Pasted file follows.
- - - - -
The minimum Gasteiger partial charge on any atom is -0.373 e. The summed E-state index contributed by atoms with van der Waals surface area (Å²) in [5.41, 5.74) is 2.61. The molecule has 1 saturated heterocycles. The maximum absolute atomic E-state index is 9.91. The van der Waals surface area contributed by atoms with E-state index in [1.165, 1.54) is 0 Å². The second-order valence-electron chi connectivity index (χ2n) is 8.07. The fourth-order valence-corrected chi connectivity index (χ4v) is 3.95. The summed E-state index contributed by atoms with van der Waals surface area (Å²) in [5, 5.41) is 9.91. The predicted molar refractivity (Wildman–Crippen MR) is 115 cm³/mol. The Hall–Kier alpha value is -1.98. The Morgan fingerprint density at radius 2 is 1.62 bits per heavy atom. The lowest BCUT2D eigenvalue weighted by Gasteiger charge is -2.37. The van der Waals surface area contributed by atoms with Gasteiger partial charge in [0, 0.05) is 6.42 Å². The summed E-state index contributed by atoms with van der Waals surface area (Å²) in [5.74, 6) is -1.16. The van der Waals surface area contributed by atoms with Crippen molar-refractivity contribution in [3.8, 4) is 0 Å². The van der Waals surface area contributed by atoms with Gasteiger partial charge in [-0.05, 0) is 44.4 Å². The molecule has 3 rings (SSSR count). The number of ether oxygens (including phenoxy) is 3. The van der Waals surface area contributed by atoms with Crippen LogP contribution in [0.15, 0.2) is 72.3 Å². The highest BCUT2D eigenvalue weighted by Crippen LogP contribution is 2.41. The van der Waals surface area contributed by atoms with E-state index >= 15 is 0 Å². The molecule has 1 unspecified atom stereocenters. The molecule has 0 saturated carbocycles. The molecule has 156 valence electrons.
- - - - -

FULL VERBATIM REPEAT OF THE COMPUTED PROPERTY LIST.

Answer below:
The minimum Gasteiger partial charge on any atom is -0.373 e. The summed E-state index contributed by atoms with van der Waals surface area (Å²) in [5.41, 5.74) is 2.61. The molecule has 1 saturated heterocycles. The maximum absolute atomic E-state index is 9.91. The van der Waals surface area contributed by atoms with E-state index in [1.165, 1.54) is 0 Å². The second-order valence-electron chi connectivity index (χ2n) is 8.07. The fourth-order valence-corrected chi connectivity index (χ4v) is 3.95. The summed E-state index contributed by atoms with van der Waals surface area (Å²) in [5, 5.41) is 9.91. The predicted molar refractivity (Wildman–Crippen MR) is 115 cm³/mol. The Hall–Kier alpha value is -1.98. The Morgan fingerprint density at radius 2 is 1.62 bits per heavy atom. The lowest BCUT2D eigenvalue weighted by Gasteiger charge is -2.37. The van der Waals surface area contributed by atoms with Gasteiger partial charge in [0, 0.05) is 6.42 Å². The summed E-state index contributed by atoms with van der Waals surface area (Å²) in [5.74, 6) is -1.16. The van der Waals surface area contributed by atoms with Crippen molar-refractivity contribution in [3.8, 4) is 0 Å². The van der Waals surface area contributed by atoms with Gasteiger partial charge in [-0.05, 0) is 44.4 Å². The molecule has 3 rings (SSSR count). The number of ether oxygens (including phenoxy) is 3. The van der Waals surface area contributed by atoms with Crippen LogP contribution in [0.15, 0.2) is 72.3 Å². The highest BCUT2D eigenvalue weighted by Crippen LogP contribution is 2.41. The van der Waals surface area contributed by atoms with E-state index >= 15 is 0 Å². The molecule has 1 unspecified atom stereocenters. The molecule has 0 saturated carbocycles. The molecule has 156 valence electrons.